My husband can eat really, really spicy. Like so spicy that his body can’t actually tolerate it that well (he sweats up a storm), yet his mouth is happy and continues to want more.
In 2018 David Thompson announced he was leaving Nahm to explore other projects. Chef Pim Techamuanvivit (food-blogger turned Michelin-starred chef who was incidentally also happened to be a judge for the Project Food Blog competition I won a decade ago) took over that restaurant as executive chef.
Half a year later, David Thompson popped up in Hong Kong with the opening of Aaharn in Tai Kwun.
In many ways, Aaharn reminds us a lot of Nahm in Bangkok. His signature starter Ma Hor or “Galloping Horses” consists of pineapple triangles topped with caramelized shredded meat, palm sugar, fish sauce, garlic paste, and cilantro, and appears essentially unchanged from the version we had at Nahm years ago.
At Nahm Chef David Thompson had dug into ancient Thai cookbooks and resurrected old Thai dishes that had gotten lost. He’s not afraid to add real Thai spicy to foods, and he uses liberal amounts of herbs.
This Miang of lobster with ginger, toasted coconut, and lime on betel leaves was wonderfully fragrant and refreshing.
It’s hard to choose which dishes to try, so a fun way to sample a variety is to get the tasting menu (which is what you see in this post). For HKD 688 per person, you get to try a starter (Ma hor in our case), three canapes, five main dishes (including rice), and two desserts. The dishes are served family style, and it’s great fun.
Add on a 3-glass wine pairing for HKD388 or 4-glasses for HKD488.
I have a soft spot for Northern Thai food, like this flavorful spicy Isaan sausage. Boy was it spicy, though!
We each got to choose our own soup. They warned us that the regular soup in the tasting menu was very spicy, so sensitive people could consider an alternative.
Bryan got the spicy one (of course!), and I went with the non-spicy one (pictured above), a lovely clear soup with mushrooms, tomatoes, and herbs.
The rest of the dishes all came out at once, scattered around the table for us to enjoy family style. Pictured above: stir fried Thai greens (morning glory) + mushrooms topped with deep fried dried shrimp.
Jungle curry of beef with tart Thai leaves and green peppercorns was flavorful but oh-so-spicy! I must confess, I couldn’t really handle the heat. The food at Aaharn is most certainly MUCH spicier than spicy food at most restaurants in Hong Kong. Hong Kong chefs typically tone down spice to cater to the local palate. Although this level spice did not “destroy” Bryan the way Nahm in Thailand did, it was still very, very spicy. For me, my tongue was quite spiced out near the end of the meal and I was having trouble really tasting things, haha.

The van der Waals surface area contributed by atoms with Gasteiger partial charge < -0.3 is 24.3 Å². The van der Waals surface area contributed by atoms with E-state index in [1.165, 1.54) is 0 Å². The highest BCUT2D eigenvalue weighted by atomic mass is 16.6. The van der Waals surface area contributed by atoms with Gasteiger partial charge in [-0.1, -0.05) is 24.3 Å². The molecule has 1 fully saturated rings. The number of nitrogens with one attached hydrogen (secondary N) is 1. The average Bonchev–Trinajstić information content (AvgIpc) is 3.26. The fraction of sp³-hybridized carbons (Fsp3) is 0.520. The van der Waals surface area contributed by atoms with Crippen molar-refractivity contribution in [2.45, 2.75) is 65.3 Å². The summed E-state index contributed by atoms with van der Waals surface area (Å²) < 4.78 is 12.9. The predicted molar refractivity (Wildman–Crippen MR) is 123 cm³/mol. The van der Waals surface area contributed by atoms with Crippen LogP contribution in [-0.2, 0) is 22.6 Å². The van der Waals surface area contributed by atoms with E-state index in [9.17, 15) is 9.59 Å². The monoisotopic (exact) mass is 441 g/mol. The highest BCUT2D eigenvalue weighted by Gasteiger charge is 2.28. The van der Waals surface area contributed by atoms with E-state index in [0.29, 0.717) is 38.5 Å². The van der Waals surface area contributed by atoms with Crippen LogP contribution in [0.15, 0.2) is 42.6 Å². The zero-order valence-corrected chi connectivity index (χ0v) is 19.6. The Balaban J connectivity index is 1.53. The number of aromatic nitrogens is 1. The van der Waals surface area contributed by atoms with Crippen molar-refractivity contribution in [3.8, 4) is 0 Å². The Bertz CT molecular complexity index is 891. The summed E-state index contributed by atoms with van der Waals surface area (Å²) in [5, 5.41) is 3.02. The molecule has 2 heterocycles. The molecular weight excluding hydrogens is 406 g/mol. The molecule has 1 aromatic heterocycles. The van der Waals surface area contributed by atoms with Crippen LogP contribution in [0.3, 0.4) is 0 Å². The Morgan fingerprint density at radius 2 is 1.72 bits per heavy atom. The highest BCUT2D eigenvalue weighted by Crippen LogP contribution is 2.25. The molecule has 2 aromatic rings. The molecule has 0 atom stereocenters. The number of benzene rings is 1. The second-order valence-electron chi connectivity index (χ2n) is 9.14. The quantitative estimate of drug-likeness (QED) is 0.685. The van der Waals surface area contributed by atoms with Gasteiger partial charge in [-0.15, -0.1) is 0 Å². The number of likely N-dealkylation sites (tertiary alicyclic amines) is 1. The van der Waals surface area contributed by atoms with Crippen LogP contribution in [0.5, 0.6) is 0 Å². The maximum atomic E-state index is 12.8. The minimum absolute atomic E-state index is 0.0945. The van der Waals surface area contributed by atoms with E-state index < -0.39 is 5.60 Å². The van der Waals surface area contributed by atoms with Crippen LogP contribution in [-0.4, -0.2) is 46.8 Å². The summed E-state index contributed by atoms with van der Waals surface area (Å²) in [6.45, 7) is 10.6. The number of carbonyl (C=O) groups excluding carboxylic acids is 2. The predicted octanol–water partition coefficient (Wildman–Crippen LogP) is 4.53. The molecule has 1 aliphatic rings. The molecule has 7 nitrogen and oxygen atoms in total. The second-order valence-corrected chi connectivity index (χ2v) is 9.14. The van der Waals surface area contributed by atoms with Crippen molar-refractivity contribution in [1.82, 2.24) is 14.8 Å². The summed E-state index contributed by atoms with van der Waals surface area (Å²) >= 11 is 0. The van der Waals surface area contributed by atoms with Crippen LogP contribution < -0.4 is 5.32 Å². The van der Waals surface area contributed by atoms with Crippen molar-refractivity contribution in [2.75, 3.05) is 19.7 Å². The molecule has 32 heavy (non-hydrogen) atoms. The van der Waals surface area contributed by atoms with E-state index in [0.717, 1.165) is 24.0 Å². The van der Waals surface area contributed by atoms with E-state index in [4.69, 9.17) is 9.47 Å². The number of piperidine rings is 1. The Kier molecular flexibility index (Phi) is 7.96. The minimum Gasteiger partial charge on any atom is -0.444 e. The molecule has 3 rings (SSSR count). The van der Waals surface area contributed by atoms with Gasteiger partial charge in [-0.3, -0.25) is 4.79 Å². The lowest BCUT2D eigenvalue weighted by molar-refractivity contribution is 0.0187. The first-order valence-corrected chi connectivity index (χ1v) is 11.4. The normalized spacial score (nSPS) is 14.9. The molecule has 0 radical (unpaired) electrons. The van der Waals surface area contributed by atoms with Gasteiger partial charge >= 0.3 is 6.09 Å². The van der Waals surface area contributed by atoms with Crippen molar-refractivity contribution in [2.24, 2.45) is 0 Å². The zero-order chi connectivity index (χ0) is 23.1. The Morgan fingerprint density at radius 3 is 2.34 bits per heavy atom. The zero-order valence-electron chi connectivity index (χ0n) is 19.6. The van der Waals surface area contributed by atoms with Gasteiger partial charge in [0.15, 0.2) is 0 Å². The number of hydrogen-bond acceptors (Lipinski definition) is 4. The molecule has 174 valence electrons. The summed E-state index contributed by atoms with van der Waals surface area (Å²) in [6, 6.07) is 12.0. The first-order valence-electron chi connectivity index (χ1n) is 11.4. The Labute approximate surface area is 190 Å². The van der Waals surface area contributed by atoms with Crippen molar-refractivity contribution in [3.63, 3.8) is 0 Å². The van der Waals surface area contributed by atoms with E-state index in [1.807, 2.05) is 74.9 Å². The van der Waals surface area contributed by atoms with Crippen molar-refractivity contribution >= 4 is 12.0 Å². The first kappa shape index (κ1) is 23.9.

Chicken and green banana curry from Chanthaburi.
It was one of many birthday meals for me that week! I had to celebrate sequentially with very small groups due to Covid-19 restrictions.
Here they are, singing Happy Birthday while I take a photo of them!
One things I do love about Hong Kong is that chefs from all over the world love coming here to try opening a restaurant. Some stay for a long time, while others stay a few years and then leave if their concepts don’t stick. There’s always a new restaurant opening somewhere by someone famous. In some ways, Hong Kongers don’t really have to travel the world (even though they still love doing so). The world comes to them.
It’s hard to know how long David Thompson will stick around in Hong Kong. When we went to Aaharn it was “packed” (within Covid restrictions, of course!). The place certainly seemed quite popular. After all, it’s in an excellent location, the food is very good, and overall it’s a fun night out.
These days Aaharn is operating at 50% capacity, and they are very good about complying with all the various required steps to keep everyone safe. They also have a lovely outdoor terrace where you can dine if you don’t feel comfortable dining indoors. We sat right at the edge of the large open windows, which was quite nice.
Tai Kwun is also a really cool place to visit. If you’ve never been there, it’s a former prison and police station that’s been converted into a cultural heritage center and museum together with shopping, restaurants, and bars. It’s worth visiting this area and combining it with a lunch or dinner out at Aaharn.
All in all, I would certainly go back to Aaharn again, though I personally need to be more cautious about the spice levels! The food is bold, flavorful, and definitely not quite like anything else in Hong Kong.